Many people I talk to about ‘connection’ don’t seem to fully understand how important it is or why – until I bring it to their attention.
We can’t measure it, and we don’t have some sort of gauge for ‘connection’ that tells us when we’re high, or when we’re getting low. So most people don’t think about it much.
Not until the lack of connection sneaks up on them, and even then, it’s quite unlikely that they will attribute what they’re experiencing to dis-connection.
We’re not taught that we need to be mindful of, and practice connection. Yes, practice.
So you may not be sure how to practice it, or even know that it takes practice. We didn’t used to need to learn it or practice it because we used to live closer to our families, and we were more engaged in communities.
Now we’re scattered. Global. Digital. Busy. Always busy. Too busy. It actually means we have to work to stay engaged, to find meaning, belonging, connection…sadly.
So before I get into connection and how to practice it, let me talk about a practice that’s a bit more familiar to most folks, and I’ll relate it to connection.
We all know it’s important. But all too many of us don’t practice it as often, as deeply or as consistently as we could to experience the absolutely staggering benefits it delivers.
We give it plenty of lip service. We might have a gratitude prayer memorized, or casually quip about being thankful, or ‘blessed’. Someone dies, or we get very sick, we may have even survived cancer (umm…me), and promise “Im never going to spend another day being ungrateful again” or “Im going to be happy to be alive everyday, seize every moment”.
We keep the promises. For about two weeks. Until the next terrible thing or wake up call arrives.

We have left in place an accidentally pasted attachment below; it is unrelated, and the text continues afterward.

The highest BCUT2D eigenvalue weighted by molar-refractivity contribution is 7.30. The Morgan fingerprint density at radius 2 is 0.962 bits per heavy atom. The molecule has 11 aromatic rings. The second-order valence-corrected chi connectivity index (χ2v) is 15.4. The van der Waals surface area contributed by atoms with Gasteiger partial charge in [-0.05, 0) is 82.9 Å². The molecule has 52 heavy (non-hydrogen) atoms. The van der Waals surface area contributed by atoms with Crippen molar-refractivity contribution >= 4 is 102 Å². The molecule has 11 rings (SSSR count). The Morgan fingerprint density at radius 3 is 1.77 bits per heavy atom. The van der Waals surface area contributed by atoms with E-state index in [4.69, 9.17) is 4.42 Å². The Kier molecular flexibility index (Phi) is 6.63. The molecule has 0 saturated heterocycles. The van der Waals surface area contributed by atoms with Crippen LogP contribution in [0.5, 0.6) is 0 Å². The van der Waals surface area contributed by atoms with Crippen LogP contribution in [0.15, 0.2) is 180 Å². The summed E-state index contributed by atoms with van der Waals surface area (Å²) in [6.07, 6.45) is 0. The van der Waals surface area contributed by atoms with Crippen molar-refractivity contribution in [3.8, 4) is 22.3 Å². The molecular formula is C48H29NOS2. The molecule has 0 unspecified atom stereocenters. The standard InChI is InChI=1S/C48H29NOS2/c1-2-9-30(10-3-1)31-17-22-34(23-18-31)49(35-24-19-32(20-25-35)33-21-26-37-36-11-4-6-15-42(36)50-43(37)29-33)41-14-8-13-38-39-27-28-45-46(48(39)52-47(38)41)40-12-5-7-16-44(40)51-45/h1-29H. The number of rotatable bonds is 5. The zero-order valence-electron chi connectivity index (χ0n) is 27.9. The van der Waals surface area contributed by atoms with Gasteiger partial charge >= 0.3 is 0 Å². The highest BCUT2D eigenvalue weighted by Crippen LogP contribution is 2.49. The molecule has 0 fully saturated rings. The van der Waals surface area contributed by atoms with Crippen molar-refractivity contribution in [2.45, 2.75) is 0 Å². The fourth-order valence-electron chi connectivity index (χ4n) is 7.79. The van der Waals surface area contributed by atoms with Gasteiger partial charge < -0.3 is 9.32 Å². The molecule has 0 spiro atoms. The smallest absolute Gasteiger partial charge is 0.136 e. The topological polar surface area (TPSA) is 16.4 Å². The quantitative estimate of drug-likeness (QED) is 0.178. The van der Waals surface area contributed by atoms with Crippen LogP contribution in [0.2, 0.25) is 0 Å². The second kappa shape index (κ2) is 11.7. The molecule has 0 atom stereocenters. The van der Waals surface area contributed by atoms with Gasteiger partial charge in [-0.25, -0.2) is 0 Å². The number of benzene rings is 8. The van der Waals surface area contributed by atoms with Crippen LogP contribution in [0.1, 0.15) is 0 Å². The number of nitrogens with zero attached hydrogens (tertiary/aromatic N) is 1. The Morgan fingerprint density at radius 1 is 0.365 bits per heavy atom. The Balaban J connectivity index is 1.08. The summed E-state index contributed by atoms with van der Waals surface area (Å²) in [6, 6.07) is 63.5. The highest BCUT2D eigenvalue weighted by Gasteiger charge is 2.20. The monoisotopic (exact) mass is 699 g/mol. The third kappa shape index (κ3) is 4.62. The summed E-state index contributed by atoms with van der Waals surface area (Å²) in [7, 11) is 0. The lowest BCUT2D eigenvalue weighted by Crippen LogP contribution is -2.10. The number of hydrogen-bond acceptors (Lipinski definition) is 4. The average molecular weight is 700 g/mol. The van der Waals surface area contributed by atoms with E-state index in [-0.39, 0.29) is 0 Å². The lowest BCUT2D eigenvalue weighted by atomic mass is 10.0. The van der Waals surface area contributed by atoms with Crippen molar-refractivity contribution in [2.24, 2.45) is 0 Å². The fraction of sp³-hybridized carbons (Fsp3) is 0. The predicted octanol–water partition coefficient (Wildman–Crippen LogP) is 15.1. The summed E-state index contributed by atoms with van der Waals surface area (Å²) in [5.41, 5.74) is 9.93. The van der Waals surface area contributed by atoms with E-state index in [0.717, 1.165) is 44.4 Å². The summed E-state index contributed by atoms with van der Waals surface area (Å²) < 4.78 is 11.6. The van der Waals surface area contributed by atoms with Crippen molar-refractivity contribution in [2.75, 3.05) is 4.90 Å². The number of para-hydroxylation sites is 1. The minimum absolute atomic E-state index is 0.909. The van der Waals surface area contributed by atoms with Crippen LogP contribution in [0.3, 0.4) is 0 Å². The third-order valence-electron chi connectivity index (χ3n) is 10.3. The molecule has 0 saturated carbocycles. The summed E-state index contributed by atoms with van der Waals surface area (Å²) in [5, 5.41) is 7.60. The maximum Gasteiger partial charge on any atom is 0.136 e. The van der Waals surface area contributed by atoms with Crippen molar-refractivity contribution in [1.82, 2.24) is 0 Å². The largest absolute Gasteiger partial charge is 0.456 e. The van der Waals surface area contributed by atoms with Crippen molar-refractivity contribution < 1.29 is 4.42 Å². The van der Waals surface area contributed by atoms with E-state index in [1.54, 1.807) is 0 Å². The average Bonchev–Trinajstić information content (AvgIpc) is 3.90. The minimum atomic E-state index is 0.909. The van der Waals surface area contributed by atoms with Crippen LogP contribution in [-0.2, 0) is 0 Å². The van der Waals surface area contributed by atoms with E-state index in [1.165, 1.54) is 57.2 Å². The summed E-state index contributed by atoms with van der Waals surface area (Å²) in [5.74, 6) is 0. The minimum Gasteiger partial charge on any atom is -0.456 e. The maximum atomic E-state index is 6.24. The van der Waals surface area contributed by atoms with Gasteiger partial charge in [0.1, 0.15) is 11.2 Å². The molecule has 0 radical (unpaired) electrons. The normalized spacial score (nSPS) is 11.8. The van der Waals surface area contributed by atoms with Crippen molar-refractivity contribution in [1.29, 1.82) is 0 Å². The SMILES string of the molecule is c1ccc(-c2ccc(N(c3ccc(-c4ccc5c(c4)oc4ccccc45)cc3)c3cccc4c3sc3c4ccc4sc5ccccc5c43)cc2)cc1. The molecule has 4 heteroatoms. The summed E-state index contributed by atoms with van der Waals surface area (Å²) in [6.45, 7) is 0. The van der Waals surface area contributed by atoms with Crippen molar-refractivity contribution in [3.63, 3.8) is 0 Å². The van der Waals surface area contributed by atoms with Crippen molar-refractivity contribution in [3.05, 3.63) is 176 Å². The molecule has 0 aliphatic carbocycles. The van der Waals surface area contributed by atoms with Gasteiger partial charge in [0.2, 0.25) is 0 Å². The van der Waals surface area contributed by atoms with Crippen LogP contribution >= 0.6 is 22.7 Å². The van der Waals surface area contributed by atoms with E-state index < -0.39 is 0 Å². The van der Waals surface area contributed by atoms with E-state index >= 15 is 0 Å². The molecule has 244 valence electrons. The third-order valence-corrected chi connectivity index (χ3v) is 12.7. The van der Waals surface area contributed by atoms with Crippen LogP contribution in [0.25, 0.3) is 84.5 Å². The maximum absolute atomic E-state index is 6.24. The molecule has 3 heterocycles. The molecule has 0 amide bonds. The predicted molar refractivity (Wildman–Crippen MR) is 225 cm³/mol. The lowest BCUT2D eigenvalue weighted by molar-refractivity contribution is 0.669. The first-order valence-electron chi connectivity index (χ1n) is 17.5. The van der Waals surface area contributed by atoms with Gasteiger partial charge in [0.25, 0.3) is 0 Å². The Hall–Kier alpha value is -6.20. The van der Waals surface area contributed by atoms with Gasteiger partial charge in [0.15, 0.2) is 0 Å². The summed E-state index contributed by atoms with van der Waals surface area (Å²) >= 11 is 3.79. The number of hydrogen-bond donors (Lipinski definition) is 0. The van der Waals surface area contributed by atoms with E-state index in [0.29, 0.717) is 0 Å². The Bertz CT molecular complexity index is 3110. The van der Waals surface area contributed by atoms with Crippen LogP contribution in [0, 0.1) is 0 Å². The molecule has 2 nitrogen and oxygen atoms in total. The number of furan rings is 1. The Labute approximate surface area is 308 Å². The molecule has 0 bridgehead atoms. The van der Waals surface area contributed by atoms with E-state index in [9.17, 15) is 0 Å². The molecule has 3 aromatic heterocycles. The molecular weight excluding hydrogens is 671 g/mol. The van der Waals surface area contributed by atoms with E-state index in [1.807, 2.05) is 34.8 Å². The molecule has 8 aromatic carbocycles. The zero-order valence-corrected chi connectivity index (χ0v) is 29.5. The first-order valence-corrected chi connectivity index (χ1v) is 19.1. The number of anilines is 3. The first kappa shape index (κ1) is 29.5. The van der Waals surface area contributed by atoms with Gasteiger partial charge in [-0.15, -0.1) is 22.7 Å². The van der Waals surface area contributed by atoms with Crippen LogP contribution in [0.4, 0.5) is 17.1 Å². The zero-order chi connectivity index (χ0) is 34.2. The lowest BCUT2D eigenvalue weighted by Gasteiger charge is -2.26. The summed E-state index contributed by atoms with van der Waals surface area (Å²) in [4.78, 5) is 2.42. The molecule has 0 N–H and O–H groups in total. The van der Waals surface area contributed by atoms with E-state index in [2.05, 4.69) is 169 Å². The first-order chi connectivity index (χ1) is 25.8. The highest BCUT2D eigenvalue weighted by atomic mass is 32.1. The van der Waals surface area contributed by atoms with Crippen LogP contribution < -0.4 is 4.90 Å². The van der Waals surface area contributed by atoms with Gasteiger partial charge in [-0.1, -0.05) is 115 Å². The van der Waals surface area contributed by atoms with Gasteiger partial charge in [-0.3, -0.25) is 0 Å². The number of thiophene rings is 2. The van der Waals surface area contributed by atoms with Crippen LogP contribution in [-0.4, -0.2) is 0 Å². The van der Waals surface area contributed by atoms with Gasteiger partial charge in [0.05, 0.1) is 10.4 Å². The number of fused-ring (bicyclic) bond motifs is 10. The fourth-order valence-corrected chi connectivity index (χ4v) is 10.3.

On the other hand, if you do keep a gratitude practice magical things happen. A practice looks like this: you involve your whole being and your emotions. Maybe you write things out. Maybe you are still and meditate about everything you’re grateful for. You visualize people who don’t have what you have and imagine what that would be like.
Do these things consistently and your entire perspective, mindset, and happiness level will begin to change. Heck, the entire trajectory of your life could change.
But what you don’t use, you lose. Just like any other practice that requires consistency in order to continually reap benefits, gratitude requires it too. Stop being mindfully grateful and you once again find yourself complaining, worrying, or wanting.
Now take connection.
Science tells us that our health and well being suffer greatly, and that our life expectancy declines when we don’t feel belonging and connection. It’s a fundamental human need.
Most everyone would agree and understand on an intellectual level that it’s important to feel like you belong, to not feel alone, to interact with others, to share, to unite, to be kind and know that we are all one.
Most everyone understands that awesome feeling of joy when you feel understood, when you just click with someone, or when you have a pleasant and unexpected encounter with a stranger.
Most people would agree that the world would be a much more peaceful place if we all learned how to bridge the differences and get along better. If we listened more and argued less. If we made more of an effort to step into another’s shoes, if we were more fair, compassionate, collaborative and considerate.
See, I believe that all of that can happen, ONLY if we start practicing connection.
Connection is a practice towards benefits that are intangible, but that you absolutely recognize once you have them – just like gratitude. Simply giving it lip-service doesn’t work.
And yes – you lose it if you don’t use it.
We have been losing it.
The result is increasing levels of tension, division and polarizations in our society. And increasing rates of depression, anxiety, loneliness, addictions, and suicides.
Practice connection. We must.
My next post will give you a list of ways to do it.
For now, please just ask yourself a few questions. Do you feel connected to people? Do you feel like you are known? How often do you speak to others about things that are interesting and deep rather than shallow? How often do you look into a strangers eyes and feel yourself completely present and acknowledging the soul and life that is in them?
How often do you engage in buffering your feelings rather than talking about them? And why?